A myriad of certain risk factors, comorbidities, and prodromal symptoms may be involved in the pathogenesis of Parkinson disease (PD), according to study findings published this week in JAMA Dermatology.
Prodromal features of PD have been indicated to potentially start more than a decade prior to the onset of typical clinical symptoms that inform diagnosis, such as tremor. Along with well-known genetic or environmental risk factors that are associated with PD development, other diagnoses such as type 2 diabetes or gastric diseases may increase the spread of pathology from the enteric nervous system via the vagal nerve to the central nervous system, researchers explained.
“There is increasing evidence for a number of possible risk factors that may predispose to the manifestation of the disease or facilitate development or spread of pathological lesions,” they added.
“The recognition of such risk factors and prodromal features of PD together with the presence of Lewy body pathology in peripheral organs and early extrastriatal brain pathology several years before PD diagnosis have widened our understanding of the development of the disease.”
In seeking to provide enhanced recognition of the spectrum and occurrence of risk factors, comorbidities, and prodromal features of PD, the study authors conducted a case-control study using insurance claims of outpatient consultations of patients with German statutory health insurance (covers 87% of all inhabitants of Germany) to analyze data over a 10-year period, between January 1, 2011, and December 31, 2020.
Patients with an incident diagnosis of PD, defined as the presence of an International Statistical Classification of Diseases and Related Health Problems, Tenth Revision (ICD-10) diagnostic code in more than 1 insurance claim period (3 months), who did not have a previous diagnosis of parkinsonism or dementia in the preceding 3 years were included in the analysis. Patients with PD and controls were matched 1 to 2 for age, sex, region, and earliest year of outpatient encounter.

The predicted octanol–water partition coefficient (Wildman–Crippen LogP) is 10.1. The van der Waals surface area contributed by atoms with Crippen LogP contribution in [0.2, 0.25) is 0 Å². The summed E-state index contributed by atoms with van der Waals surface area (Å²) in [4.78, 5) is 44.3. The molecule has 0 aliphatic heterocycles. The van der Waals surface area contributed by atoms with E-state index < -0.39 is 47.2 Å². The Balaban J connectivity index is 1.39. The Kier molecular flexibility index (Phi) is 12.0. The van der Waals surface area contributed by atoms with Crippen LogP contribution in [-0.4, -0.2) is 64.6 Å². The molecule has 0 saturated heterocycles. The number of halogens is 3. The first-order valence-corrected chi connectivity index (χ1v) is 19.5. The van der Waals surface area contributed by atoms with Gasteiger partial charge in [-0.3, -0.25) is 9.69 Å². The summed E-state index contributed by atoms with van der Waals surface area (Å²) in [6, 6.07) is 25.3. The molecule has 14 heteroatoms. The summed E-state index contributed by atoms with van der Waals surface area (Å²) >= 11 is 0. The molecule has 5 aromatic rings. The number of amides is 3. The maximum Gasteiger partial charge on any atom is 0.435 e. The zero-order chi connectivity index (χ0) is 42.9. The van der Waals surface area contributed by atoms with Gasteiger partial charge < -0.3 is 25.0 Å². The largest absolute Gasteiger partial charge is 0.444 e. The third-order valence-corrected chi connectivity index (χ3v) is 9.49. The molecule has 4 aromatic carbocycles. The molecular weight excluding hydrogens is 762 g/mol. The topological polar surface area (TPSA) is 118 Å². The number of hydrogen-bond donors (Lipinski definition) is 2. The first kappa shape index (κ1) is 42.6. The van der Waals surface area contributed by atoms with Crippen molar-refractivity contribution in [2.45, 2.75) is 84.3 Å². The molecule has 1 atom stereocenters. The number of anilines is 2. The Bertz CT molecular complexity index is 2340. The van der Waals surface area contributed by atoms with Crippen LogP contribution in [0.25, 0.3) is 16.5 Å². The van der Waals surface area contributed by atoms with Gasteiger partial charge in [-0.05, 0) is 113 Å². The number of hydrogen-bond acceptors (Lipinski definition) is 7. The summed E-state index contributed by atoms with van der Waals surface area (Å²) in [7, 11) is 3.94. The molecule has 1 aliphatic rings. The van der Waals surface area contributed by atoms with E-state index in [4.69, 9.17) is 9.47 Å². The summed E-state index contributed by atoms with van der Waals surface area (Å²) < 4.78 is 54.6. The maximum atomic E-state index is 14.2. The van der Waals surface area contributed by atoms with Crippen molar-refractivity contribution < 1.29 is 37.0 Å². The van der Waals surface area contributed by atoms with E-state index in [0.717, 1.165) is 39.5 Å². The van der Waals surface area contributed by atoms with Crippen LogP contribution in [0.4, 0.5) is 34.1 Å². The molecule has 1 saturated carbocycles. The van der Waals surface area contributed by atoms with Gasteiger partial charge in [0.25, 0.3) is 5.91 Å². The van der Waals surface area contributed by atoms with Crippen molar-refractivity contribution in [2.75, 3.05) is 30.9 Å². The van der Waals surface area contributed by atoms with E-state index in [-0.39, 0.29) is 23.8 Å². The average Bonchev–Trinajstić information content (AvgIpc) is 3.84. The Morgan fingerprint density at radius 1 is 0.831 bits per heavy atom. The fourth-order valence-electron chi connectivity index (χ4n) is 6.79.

Data on selected exposures based on previous systematic reviews and case-control and cohort studies reporting on risk factors, comorbidities, and prodromal features of PD were collected for each individual from general practice, both for each year and grouped for the periods less than 1 year, 2 to 4 years, and 5 to 10 years before index date, independent of calendar year and first onset.
A total of 138,345 patients with incident PD (mean [SD] age, 75.1 [9.8] years; 73,720 male [53.3%]) and 276,690 matched controls (mean [SD] age, 75.1 [9.8] years; 147,440 male [53.3%]) were identified, of which 102,360 patients (74%) with PD and 27,652 controls (10%) were examined by a neurologist during the insurance quarter of diagnosis. Study participants were followed up for a mean (SD) of 6.0 (2.0) years.
Consistent with previous reports, risk factors and prodromal features associated with PD included traumatic brain injury (OR, 1.62; 95% CI, 1.36-1.92), alcohol misuse (OR, 1.32; 95% CI, 1.21-1.44), hypertension (OR, 1.29; 95% CI, 1.26-1.31), anosmia (OR, 2.16; 95% CI, 1.59-2.93), and parasomnias (including RBD) (OR, 1.62; 95% CI, 1.42-1.84).
However, there was a reduced risk shown for nicotine misuse (OR, 0.92; 95% CI, 0.86-0.98) with PD.
Several other comorbidities and diagnoses were associated with later onset of PD:
Regarding associations indicated 5 to 10 years before PD diagnosis, tremor (OR, 4.49; 95% CI, 3.98-5.06), restless legs syndrome (OR, 3.73; 95% CI, 3.39-4.09), bipolar disorder (OR, 3.80; 95% CI, 2.82-5.14), and schizophrenia (OR, 4.00; 95% CI, 3.31-4.85) were noted.
The sole use of diagnoses made according to ICD-10 codes and not other electronic health care databases, such as The Health Improvement Network in the United Kingdom, was noted as a potential limitation of the findings. More subtle symptoms or features were also likely to have been underrecognized, noted researchers.
“These associations may reflect possible early extrastriatal and extracerebral pathology of PD due to shared genetic risk with PD, medication exposure, or direct causation, or represent pathophysiologically relevant factors contributing to the pathogenesis of PD,” concluded the study authors. “Subtle associations require future testing in prospective controlled studies.”